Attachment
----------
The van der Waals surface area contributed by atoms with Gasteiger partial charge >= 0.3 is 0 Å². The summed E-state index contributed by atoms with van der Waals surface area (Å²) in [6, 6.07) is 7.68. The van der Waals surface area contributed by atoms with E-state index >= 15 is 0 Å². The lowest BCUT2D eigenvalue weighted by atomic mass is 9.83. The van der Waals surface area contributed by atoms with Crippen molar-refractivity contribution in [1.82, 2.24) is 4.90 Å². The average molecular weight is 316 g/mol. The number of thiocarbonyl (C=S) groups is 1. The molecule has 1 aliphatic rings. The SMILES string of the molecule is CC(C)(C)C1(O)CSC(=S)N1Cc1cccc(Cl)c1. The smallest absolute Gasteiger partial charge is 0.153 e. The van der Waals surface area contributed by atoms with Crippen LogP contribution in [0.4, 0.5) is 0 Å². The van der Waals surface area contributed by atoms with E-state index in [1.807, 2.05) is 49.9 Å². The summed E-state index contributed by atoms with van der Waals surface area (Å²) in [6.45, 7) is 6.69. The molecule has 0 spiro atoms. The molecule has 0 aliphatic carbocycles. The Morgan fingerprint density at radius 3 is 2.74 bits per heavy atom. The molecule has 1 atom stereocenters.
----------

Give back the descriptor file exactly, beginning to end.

The van der Waals surface area contributed by atoms with Gasteiger partial charge >= 0.3 is 0 Å². The summed E-state index contributed by atoms with van der Waals surface area (Å²) in [6, 6.07) is 7.68. The van der Waals surface area contributed by atoms with E-state index >= 15 is 0 Å². The lowest BCUT2D eigenvalue weighted by atomic mass is 9.83. The van der Waals surface area contributed by atoms with Crippen molar-refractivity contribution in [1.82, 2.24) is 4.90 Å². The average molecular weight is 316 g/mol. The number of thiocarbonyl (C=S) groups is 1. The molecule has 1 aliphatic rings. The SMILES string of the molecule is CC(C)(C)C1(O)CSC(=S)N1Cc1cccc(Cl)c1. The smallest absolute Gasteiger partial charge is 0.153 e. The van der Waals surface area contributed by atoms with Crippen LogP contribution in [0.4, 0.5) is 0 Å². The van der Waals surface area contributed by atoms with E-state index in [1.807, 2.05) is 49.9 Å². The summed E-state index contributed by atoms with van der Waals surface area (Å²) in [6.45, 7) is 6.69. The molecule has 0 spiro atoms. The molecule has 0 aliphatic carbocycles. The Morgan fingerprint density at radius 3 is 2.74 bits per heavy atom. The molecule has 1 atom stereocenters.